Believe it or not, obesity and sleep are linked. Studies have proven that those who sleep for fewer hours or have irregular sleep patterns, struggle to maintain a healthy weight. In fact, when you sleep less, your metabolism falls, and in turn, your body struggles to burn calories through the day. Sleep problems can lead to hormone imbalance and that can have a dramatic effect on weight loss or fat gain. Our body is designed to perform certain functions during our sleep, so if you cut down on that, you upset a natural process. The body’s ability to process glucose [sugar] also decreases with fewer hours of sleep.
Sleep experts say there are a number of things you can do to lose weight and improve your sleep:
- Make healthy choices for your meals. Avoid fast foods. Eat more fish, fruits and vegetables; avoid foods high in carbohydrates or fats.
- Start getting consistent exercise, which will improve the quality of your sleep. Most experts, however, advise us to avoid exercising less than three hours before bedtime, because exercise is arousing and can make it harder to fall asleep.
- Examine your sleep schedule. Are you getting at least seven hours of sleep each night?
Do you wake up feeling refreshed or lethargic? Do you wake up frequently during the night? Are you underweight, overweight, or just right?
Workouts and Sleep
A productive workout is just not measured on how many minutes or hours you exercised. It goes further. What are the results of your workout? Your body burns calories even when you sleep. When you exercise, your muscles get broken down [not literally] and they get repaired, which means that they develop in size or strength when your body is at rest. So if you have less sleep or rest, your muscles don’t recover completely and there are chances that you may get injured during your next workout.
Several people I know pump iron or run every single day of the week, and these people struggle to achieve their fitness goals and end up getting frustrated, or trying even harder. The key is to rest. Let your body and muscles recover and you will find your next workout all the more productive. A great workout will promote a good night’s sleep. Sometimes you will find that your body requires more sleep. It usually depends on the amount of physical activity you have had during the day and also the amount of mental stress.
In order to sleep better at night and reduce daytime sleepiness, try practising the following
- Maintain regular times at which you go to bed and wake up, including on weekends
- Establish a regular, relaxing bedtime routine such as taking a bath or listening to music
- Create a sleep-conducive environment that is dark, quiet, comfortable and cool
- Sleep on a comfortable mattress and pillows
- Use your bedroom only for sleep and sex
- Finish eating at least 2 – 3 hours before your bedtime
- Exercise regularly but avoid it a few hours before you go to sleep
- Avoid caffeine [e.g. coffee, tea, soft drinks, chocolate] at night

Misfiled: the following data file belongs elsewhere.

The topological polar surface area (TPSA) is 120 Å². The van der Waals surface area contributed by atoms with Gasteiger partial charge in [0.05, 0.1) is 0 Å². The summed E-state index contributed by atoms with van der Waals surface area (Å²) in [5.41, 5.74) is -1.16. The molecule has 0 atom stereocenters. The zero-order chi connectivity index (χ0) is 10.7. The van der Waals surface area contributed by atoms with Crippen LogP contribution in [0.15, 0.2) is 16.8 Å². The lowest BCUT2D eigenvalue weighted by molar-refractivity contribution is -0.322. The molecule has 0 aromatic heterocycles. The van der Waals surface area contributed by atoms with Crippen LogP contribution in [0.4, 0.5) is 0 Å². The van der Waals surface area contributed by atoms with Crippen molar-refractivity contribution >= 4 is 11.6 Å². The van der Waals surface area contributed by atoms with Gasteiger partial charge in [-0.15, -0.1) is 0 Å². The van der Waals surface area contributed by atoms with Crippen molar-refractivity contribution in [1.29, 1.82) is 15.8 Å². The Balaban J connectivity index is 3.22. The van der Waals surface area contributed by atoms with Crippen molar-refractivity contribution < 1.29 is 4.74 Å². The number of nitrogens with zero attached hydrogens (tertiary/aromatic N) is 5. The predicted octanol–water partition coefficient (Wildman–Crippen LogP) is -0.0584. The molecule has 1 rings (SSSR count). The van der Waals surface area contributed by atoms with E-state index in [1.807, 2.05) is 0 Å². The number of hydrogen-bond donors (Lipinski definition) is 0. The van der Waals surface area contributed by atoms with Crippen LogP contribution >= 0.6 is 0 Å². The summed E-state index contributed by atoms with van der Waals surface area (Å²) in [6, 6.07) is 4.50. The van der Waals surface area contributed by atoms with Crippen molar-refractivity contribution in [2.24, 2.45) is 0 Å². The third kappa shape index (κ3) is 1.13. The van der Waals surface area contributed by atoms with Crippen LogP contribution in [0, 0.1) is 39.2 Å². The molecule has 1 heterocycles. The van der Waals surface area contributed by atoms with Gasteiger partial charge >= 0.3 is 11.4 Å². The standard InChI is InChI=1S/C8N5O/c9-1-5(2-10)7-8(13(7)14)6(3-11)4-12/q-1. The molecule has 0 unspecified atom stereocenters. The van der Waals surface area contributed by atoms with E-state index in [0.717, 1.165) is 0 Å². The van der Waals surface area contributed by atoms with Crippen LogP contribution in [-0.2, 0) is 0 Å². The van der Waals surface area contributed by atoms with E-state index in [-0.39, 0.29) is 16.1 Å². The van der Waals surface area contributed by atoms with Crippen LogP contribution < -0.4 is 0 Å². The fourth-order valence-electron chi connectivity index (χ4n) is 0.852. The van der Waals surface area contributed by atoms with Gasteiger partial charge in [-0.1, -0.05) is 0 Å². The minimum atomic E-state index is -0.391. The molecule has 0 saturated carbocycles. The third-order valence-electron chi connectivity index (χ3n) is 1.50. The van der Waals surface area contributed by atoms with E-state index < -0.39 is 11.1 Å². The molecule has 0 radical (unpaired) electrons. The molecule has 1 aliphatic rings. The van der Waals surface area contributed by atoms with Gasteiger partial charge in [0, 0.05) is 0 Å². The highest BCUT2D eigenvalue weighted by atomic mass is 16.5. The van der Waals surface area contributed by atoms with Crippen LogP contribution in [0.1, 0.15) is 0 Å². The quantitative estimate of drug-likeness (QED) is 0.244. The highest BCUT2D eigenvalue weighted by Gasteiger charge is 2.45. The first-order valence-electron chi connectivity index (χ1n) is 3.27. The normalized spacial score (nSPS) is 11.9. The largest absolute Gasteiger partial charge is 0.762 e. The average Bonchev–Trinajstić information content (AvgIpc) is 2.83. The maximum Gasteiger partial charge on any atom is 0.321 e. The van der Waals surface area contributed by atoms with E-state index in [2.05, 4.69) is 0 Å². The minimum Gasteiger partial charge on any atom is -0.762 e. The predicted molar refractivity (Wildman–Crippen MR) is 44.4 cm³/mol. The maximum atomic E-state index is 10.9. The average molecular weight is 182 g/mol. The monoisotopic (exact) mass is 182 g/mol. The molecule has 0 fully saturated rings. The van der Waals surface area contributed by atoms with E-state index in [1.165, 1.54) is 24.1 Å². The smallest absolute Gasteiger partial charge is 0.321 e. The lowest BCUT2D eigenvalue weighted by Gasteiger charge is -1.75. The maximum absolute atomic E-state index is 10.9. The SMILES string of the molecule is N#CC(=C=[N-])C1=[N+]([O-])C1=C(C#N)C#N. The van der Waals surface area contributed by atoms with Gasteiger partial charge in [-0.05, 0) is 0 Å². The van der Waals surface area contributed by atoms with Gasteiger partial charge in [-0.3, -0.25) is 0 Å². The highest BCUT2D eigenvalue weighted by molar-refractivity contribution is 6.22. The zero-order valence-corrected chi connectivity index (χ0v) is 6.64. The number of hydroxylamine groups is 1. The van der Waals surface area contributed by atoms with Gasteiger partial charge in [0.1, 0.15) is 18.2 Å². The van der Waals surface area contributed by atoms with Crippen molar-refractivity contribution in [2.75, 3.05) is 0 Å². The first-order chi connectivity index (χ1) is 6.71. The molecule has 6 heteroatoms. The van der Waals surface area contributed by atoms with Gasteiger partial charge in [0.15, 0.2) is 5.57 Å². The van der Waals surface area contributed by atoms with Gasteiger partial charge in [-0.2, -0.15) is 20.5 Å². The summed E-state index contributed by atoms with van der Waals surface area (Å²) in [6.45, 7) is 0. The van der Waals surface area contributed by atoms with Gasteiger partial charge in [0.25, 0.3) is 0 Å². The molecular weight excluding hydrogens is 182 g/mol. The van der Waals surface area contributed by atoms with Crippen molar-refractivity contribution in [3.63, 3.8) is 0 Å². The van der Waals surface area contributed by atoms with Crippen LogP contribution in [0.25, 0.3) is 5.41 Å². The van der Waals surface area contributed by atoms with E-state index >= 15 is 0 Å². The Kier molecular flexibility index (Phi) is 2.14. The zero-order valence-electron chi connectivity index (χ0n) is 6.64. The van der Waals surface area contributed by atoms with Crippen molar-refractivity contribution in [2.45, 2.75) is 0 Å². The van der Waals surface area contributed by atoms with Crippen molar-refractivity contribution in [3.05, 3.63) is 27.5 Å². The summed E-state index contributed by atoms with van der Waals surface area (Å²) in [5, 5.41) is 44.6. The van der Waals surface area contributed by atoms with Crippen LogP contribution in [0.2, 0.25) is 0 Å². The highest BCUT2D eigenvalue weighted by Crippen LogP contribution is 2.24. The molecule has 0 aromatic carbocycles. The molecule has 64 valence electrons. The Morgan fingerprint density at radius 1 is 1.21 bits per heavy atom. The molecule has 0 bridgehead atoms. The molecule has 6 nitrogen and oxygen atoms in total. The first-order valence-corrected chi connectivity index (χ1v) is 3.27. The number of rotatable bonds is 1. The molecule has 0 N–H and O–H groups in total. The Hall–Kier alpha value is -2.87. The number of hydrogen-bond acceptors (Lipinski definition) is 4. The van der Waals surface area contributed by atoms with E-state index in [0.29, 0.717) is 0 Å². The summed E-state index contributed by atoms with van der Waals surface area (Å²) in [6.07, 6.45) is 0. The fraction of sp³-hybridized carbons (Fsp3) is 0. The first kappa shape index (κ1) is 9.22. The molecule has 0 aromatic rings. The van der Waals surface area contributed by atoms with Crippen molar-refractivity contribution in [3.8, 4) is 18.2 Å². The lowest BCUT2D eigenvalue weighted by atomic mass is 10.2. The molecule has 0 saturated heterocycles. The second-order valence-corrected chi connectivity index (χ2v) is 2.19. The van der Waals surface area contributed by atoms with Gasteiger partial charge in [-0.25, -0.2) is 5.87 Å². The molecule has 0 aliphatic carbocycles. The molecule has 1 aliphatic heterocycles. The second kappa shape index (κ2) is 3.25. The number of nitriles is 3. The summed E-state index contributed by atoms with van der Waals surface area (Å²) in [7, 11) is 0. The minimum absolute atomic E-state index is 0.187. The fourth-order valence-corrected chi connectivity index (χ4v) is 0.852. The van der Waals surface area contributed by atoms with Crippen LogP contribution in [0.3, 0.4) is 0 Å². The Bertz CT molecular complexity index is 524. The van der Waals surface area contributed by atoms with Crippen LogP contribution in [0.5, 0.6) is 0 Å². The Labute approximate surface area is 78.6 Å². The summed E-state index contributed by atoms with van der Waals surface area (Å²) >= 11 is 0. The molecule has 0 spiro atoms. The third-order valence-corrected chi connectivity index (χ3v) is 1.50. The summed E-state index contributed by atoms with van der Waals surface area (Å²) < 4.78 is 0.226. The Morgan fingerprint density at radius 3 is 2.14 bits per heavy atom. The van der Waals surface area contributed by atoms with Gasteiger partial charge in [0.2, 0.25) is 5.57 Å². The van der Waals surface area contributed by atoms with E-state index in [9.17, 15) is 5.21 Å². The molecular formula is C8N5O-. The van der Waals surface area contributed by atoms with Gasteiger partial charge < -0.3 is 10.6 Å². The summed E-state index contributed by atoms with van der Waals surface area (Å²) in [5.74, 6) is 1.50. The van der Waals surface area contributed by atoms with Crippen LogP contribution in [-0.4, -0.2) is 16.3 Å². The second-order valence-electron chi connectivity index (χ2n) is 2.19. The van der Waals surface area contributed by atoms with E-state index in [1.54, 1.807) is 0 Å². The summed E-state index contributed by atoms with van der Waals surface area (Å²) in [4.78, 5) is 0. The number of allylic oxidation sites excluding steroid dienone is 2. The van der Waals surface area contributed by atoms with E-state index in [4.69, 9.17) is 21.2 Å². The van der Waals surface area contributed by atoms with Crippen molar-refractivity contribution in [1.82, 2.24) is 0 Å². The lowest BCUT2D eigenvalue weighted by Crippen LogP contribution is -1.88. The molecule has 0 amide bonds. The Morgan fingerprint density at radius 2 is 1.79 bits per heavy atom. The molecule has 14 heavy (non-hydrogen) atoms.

- Don’t smoke—not only is it a major health risk, it can lead to poor sleep
- Stay away from alcohol at night; it can lead to disrupted sleep later
Sleep therapists today suggest that you listen to your body. It’s the best indicator for how much sleep you require, though you must draw the line between sleeping out of laziness and out of requirement. These two elements should not be confused. The same way some people eat when they are bored or depressed, some people sleep.
Aim for deep and undisturbed sleep. Seven hours of irregular sleep may not be the best solution.
Relax! You’ve been sleeping enough
An interesting study has pointed out that up to 30 per cent of us who believe that we do not sleep well, in reality actually do. So why is there this disparity?
This is due to a rather queer condition, known as paradoxical insomnia, where we think it’s more difficult for us go to sleep than what our reality suggests. Someone who has a tendency to worry is more likely to get affected than someone who can move on.
Also, if we have a partner whose sleep habits do not match ours or if the sleep schedule expected of us does not match our body rhythms, we may start believing we just cannot sleep.
Paradoxical insomnia occurs in three ways:
- We overestimate the time it takes for us to fall asleep
Sleep latency studies have found out that often we may be lying in bed only for five minutes before falling asleep. But we estimate it to be 10 – 45 minutes.
- We underestimate how long we sleep
It is possible that we may actually sleep 30 – 45 minutes longer that we think we have slept.
- We underestimate how well we sleep
Here we overestimate the number of times we wake up at night and we doubt whether we slept soundly.
If you doubt your own judgement of how well you are sleeping, maintain a sleep diary. Sharing the diary with a sleep specialist will help understand your particular sleep patterns. The sleep specialist may conduct a test polysomnogram that will measure how much you sleep.
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